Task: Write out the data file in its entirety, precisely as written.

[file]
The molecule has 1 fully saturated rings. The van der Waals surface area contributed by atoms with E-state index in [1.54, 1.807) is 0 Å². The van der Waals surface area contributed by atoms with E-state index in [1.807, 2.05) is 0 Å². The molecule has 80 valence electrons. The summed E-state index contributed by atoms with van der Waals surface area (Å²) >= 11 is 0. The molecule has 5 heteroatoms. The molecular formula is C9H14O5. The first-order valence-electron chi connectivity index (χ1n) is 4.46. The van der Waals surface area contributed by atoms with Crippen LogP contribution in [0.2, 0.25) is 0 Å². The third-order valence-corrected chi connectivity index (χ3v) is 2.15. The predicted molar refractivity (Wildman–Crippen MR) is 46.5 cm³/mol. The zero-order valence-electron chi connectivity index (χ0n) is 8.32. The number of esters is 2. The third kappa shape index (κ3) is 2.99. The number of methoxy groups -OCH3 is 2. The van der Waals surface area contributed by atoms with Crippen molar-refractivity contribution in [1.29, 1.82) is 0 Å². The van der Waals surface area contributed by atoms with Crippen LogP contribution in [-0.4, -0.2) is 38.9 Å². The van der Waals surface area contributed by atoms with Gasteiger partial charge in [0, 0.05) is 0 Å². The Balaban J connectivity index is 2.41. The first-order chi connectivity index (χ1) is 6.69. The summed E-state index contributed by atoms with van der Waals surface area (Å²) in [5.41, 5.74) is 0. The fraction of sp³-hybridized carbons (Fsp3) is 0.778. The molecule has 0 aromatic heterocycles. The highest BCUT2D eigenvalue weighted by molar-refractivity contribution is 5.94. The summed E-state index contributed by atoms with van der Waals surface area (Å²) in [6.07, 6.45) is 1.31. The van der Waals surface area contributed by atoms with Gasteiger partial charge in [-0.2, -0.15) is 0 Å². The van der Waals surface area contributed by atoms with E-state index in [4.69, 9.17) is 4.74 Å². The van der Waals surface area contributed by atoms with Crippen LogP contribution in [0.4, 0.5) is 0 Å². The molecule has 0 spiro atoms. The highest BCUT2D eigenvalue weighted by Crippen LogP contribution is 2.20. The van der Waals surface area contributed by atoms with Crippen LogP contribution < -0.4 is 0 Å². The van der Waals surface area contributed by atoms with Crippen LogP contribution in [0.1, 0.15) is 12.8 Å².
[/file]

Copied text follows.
The molecule has 1 fully saturated rings. The van der Waals surface area contributed by atoms with E-state index in [1.54, 1.807) is 0 Å². The van der Waals surface area contributed by atoms with E-state index in [1.807, 2.05) is 0 Å². The molecule has 80 valence electrons. The summed E-state index contributed by atoms with van der Waals surface area (Å²) >= 11 is 0. The molecule has 5 heteroatoms. The molecular formula is C9H14O5. The first-order valence-electron chi connectivity index (χ1n) is 4.46. The van der Waals surface area contributed by atoms with Crippen LogP contribution in [0.2, 0.25) is 0 Å². The third-order valence-corrected chi connectivity index (χ3v) is 2.15. The predicted molar refractivity (Wildman–Crippen MR) is 46.5 cm³/mol. The zero-order valence-electron chi connectivity index (χ0n) is 8.32. The number of esters is 2. The third kappa shape index (κ3) is 2.99. The number of methoxy groups -OCH3 is 2. The van der Waals surface area contributed by atoms with Crippen molar-refractivity contribution in [1.29, 1.82) is 0 Å². The van der Waals surface area contributed by atoms with Crippen LogP contribution in [-0.4, -0.2) is 38.9 Å². The van der Waals surface area contributed by atoms with Gasteiger partial charge in [0, 0.05) is 0 Å². The Balaban J connectivity index is 2.41. The first-order chi connectivity index (χ1) is 6.69. The summed E-state index contributed by atoms with van der Waals surface area (Å²) in [5.41, 5.74) is 0. The fraction of sp³-hybridized carbons (Fsp3) is 0.778. The molecule has 0 aromatic heterocycles. The highest BCUT2D eigenvalue weighted by molar-refractivity contribution is 5.94. The summed E-state index contributed by atoms with van der Waals surface area (Å²) in [6.07, 6.45) is 1.31. The van der Waals surface area contributed by atoms with Gasteiger partial charge in [-0.2, -0.15) is 0 Å². The van der Waals surface area contributed by atoms with E-state index in [4.69, 9.17) is 4.74 Å². The van der Waals surface area contributed by atoms with Crippen LogP contribution in [0.4, 0.5) is 0 Å². The molecule has 0 spiro atoms. The highest BCUT2D eigenvalue weighted by Crippen LogP contribution is 2.20. The van der Waals surface area contributed by atoms with Crippen LogP contribution < -0.4 is 0 Å². The van der Waals surface area contributed by atoms with Crippen LogP contribution in [0.1, 0.15) is 12.8 Å².